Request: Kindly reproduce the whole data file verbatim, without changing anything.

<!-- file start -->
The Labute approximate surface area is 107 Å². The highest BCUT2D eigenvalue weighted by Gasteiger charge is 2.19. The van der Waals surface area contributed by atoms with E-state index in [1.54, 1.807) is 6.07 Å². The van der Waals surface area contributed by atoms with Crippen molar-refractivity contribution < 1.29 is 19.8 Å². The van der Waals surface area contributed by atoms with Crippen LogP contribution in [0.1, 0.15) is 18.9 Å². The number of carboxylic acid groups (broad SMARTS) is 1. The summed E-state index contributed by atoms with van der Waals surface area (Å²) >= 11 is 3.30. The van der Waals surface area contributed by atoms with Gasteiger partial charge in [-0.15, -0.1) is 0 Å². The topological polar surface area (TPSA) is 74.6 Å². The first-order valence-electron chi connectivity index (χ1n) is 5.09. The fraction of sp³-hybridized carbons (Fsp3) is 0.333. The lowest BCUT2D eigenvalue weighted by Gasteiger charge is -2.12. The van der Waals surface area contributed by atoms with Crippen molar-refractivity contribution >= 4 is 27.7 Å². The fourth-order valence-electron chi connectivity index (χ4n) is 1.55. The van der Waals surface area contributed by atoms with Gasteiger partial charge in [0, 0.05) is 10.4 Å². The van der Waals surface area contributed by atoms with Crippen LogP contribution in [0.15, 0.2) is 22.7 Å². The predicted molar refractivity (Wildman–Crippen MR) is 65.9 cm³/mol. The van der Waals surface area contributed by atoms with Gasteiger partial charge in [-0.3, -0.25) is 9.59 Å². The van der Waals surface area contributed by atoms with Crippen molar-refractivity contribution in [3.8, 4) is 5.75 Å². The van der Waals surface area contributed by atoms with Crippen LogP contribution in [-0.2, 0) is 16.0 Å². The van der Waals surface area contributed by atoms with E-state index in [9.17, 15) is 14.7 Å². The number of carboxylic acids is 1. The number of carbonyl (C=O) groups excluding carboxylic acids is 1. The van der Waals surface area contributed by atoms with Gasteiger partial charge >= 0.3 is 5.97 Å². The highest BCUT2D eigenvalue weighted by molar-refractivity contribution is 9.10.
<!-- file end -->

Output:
The Labute approximate surface area is 107 Å². The highest BCUT2D eigenvalue weighted by Gasteiger charge is 2.19. The van der Waals surface area contributed by atoms with E-state index in [1.54, 1.807) is 6.07 Å². The van der Waals surface area contributed by atoms with Crippen molar-refractivity contribution < 1.29 is 19.8 Å². The van der Waals surface area contributed by atoms with Crippen LogP contribution in [0.1, 0.15) is 18.9 Å². The number of carboxylic acid groups (broad SMARTS) is 1. The summed E-state index contributed by atoms with van der Waals surface area (Å²) >= 11 is 3.30. The van der Waals surface area contributed by atoms with Gasteiger partial charge in [-0.15, -0.1) is 0 Å². The topological polar surface area (TPSA) is 74.6 Å². The first-order valence-electron chi connectivity index (χ1n) is 5.09. The fraction of sp³-hybridized carbons (Fsp3) is 0.333. The lowest BCUT2D eigenvalue weighted by Gasteiger charge is -2.12. The van der Waals surface area contributed by atoms with Crippen molar-refractivity contribution >= 4 is 27.7 Å². The fourth-order valence-electron chi connectivity index (χ4n) is 1.55. The van der Waals surface area contributed by atoms with Gasteiger partial charge in [0, 0.05) is 10.4 Å². The van der Waals surface area contributed by atoms with Crippen LogP contribution in [0.15, 0.2) is 22.7 Å². The predicted molar refractivity (Wildman–Crippen MR) is 65.9 cm³/mol. The van der Waals surface area contributed by atoms with Gasteiger partial charge in [-0.3, -0.25) is 9.59 Å². The van der Waals surface area contributed by atoms with Crippen molar-refractivity contribution in [3.8, 4) is 5.75 Å². The van der Waals surface area contributed by atoms with Crippen LogP contribution in [-0.2, 0) is 16.0 Å². The van der Waals surface area contributed by atoms with E-state index in [9.17, 15) is 14.7 Å². The number of carboxylic acids is 1. The number of carbonyl (C=O) groups excluding carboxylic acids is 1. The van der Waals surface area contributed by atoms with Gasteiger partial charge >= 0.3 is 5.97 Å². The highest BCUT2D eigenvalue weighted by molar-refractivity contribution is 9.10.